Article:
Want to be frightened into action?  Books by both Stephen King and Dean Kootz are mentioned.  The Shining was described as “the scariest book ever.”   But who hasn’t seen the movie?

Does it sound like I’m mocking the efforts of these critics? I’m not.  Really.

On a recent search I was reminded that I have been intending to read Abraham Verghese’s 2009 novel Cutting the Stone.  It’s about conjoined twins separated at birth who follow in their father’s path to become doctors.  I added it to my “want to read” list.

And I’ve devoured many of Barbara Kingsolver’s books, but I missed The Poisonwood Bible.  It, too, now resides on my list.

Someone somewhere has written just the book for which you’re looking, and someone on Goodreads has written a review about it.

© 2013 Susan Marg – All Rights Reserved


P.S. I also joined the program as a Goodreads author to promote my book Hollywood or Bust.  Type in my name.  Sign up for the free giveaway (winners are picked randomly at the end of July).  Write a review, if that’s your thing.  Thank you.



100 Years Ago in Pop Culture for the Highbrow, Middlebrow, and Lowbrow

California or bust! Photo from: California Historical Society, San Francisco, CA.

Halloween is in a few days, and everyone knows what that means.  We’ll soon be raking leaves, if we haven’t started already, eating too much on Thanksgiving, shoveling more snow, putting the Christmas decorations up, and ringing in the New Year.  Before 2011 slips away, it seems to be a good time to look back and reflect on “the more things change…”

Here is my top ten hit list of people, places, and pop culture from 1911 that continue to resonate today.

10.  The first Indianapolis 500-Mile Race was held. It became an annual event, except for America’s involvement during World Wars I and II.  Ray Harroun, the winner, averaged 74.602 miles per hour.  This year’s winner, Dan Wheldon, averaged 170.265 miles per hour.   He died several months later in a fiery fifteen-car pileup at the Las Vegas Motor Speedway.

9.  Can you name that tune?  Irving Berlin’s Alexander’s Ragtime Band, his first great success, was the most popular song of the year.   Let Me Call You Sweetheart and Down By the Old Mill Stream were runners-up.  Whose songs will we be singing in another one hundred years?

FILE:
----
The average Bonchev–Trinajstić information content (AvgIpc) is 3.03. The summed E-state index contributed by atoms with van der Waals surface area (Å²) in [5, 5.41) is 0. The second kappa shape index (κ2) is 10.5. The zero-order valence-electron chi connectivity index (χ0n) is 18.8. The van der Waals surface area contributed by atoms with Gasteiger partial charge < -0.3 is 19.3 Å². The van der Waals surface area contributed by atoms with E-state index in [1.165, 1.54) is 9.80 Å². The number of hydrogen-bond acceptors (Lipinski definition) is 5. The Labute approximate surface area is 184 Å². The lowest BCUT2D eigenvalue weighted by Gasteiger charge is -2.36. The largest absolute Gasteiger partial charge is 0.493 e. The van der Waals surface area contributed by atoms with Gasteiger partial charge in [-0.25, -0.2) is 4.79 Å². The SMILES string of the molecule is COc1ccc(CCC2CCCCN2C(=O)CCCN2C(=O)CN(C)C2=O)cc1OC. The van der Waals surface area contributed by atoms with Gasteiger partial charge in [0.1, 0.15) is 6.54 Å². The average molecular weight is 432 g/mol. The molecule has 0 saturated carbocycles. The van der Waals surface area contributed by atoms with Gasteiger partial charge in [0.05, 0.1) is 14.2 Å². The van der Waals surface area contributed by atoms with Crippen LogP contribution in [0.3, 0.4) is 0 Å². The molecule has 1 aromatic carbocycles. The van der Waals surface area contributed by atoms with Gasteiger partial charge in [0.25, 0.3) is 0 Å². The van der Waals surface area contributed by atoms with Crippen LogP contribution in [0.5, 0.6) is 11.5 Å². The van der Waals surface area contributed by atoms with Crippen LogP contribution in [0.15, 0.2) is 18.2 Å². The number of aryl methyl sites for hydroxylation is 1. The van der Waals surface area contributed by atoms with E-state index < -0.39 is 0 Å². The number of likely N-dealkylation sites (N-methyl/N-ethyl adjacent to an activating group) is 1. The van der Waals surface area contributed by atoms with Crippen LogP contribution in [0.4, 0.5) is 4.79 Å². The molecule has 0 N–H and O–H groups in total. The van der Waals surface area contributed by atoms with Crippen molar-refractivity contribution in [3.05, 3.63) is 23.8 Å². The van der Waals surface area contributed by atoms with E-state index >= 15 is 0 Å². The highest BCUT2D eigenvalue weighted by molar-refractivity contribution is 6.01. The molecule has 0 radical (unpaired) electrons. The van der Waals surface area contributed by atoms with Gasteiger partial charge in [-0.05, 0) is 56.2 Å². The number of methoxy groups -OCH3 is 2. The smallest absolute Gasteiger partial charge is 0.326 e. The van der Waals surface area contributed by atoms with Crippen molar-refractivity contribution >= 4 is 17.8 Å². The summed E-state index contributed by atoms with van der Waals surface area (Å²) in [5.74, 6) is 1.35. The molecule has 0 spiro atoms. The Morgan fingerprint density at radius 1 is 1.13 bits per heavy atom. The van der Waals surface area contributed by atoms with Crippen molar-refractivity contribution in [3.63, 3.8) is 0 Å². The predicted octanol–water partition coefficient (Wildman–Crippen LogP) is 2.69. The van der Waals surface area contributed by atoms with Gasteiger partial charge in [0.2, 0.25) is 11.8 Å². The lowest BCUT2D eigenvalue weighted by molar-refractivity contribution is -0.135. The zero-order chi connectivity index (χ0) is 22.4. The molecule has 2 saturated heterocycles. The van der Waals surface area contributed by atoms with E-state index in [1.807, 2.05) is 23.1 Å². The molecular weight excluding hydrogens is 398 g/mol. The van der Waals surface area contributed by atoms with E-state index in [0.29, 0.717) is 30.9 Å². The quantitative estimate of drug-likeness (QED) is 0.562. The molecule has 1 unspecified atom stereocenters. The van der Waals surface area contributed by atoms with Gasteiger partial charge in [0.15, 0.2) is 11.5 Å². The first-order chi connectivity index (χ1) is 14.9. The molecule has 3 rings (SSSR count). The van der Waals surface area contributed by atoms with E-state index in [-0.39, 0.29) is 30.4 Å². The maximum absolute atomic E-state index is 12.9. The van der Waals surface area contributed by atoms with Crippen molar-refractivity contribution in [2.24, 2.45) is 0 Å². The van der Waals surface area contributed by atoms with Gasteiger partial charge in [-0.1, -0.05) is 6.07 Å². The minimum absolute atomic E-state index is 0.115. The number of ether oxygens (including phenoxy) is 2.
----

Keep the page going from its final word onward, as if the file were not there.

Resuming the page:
8.  And whose books will we be reading?  The Secret Garden by Frances Hodgson Burnett and Ethan Frome by Edith Wharton were published, as were books by Frank L. Baum, Joseph Conrad, E.M. Forster, D.H. Lawrence, Beatrix Potter, Bram Stoker, and H.G. Wells.

7.  The New York Pubic Library opened.  More than one million books were set in place for the official dedication, and up to 50,000 visitors streamed through the building on opening day.  The library’s collections now total nearly 53 million items (books, videotapes, maps, etc.), surpassed only by the Library of Congress and the British Library.

6.  The silent French film The Hunchback of Notre Dame was released.  Charles Laughton starred as Quasimodo in the 1939 talkie.  Disney made an animated version in 1996.  The 1831 novel by Victor Hugo on which the story is based remains in print.

5.  After a hard-fought campaign women in California won the right to vote.  They soon began running for and being elected to public office and never stopped.   Senators Barbara Boxer and Diane Feinstein and Congresswoman Nancy Pelosi are from the great state.

4.  Ronald Reagan was born in Tampico, Illinois.  As Governor of California, he signed the Family Law Act, which took the blame game out of divorce proceedings.  As President, he advocated reducing tax rates to spur economic growth and reducing government spending, the hot button campaign issues of the moment.

3.  Marie Rudisill, also known as the Fruitcake Lady for her appearances on The Tonight Show with Jay Leno, was born in Monroeville, Alabama.  Although passing away five years ago, she has her own Wikipedia page, 220 “likes” on Facebook (come on, people, we can do better than that!), and many, many YouTube clips.

2.  Others born in 1911 whose accomplishments we continue to admire include: Ginger Rogers, Roy Rogers, and Will Rogers, Jr., none of whom were related.  There’s also comedian Lucille Ball, actress Jean Harlow, novelist William Golding, playwright Tennessee Williams, librettist W. S. Gilbert, and baseball player Hank Greenberg.  Milton Bradley, creator of Life, reached the end of the game, as did toy retailer F.A.O. Schwarz.  Producer of sour mash Tennessee Whiskey Jack Daniel died of an infection, and newspaperman Joseph Pulitzer, who filled the pages of his papers with exposés and scandals, quietly succumbed on his yacht.

1.  Photoplay and Motion Picture Story, two of the first American fan magazines, began in response to the ever increasing interest in the private lives of celebrities.  Today celebrities take nude photos of themselves on their cell phones and tweet their fans.

Is there anything from a hundred years ago that you’d like to add?  Drop me a line.

© 2011 Susan Marg – All Rights Reserved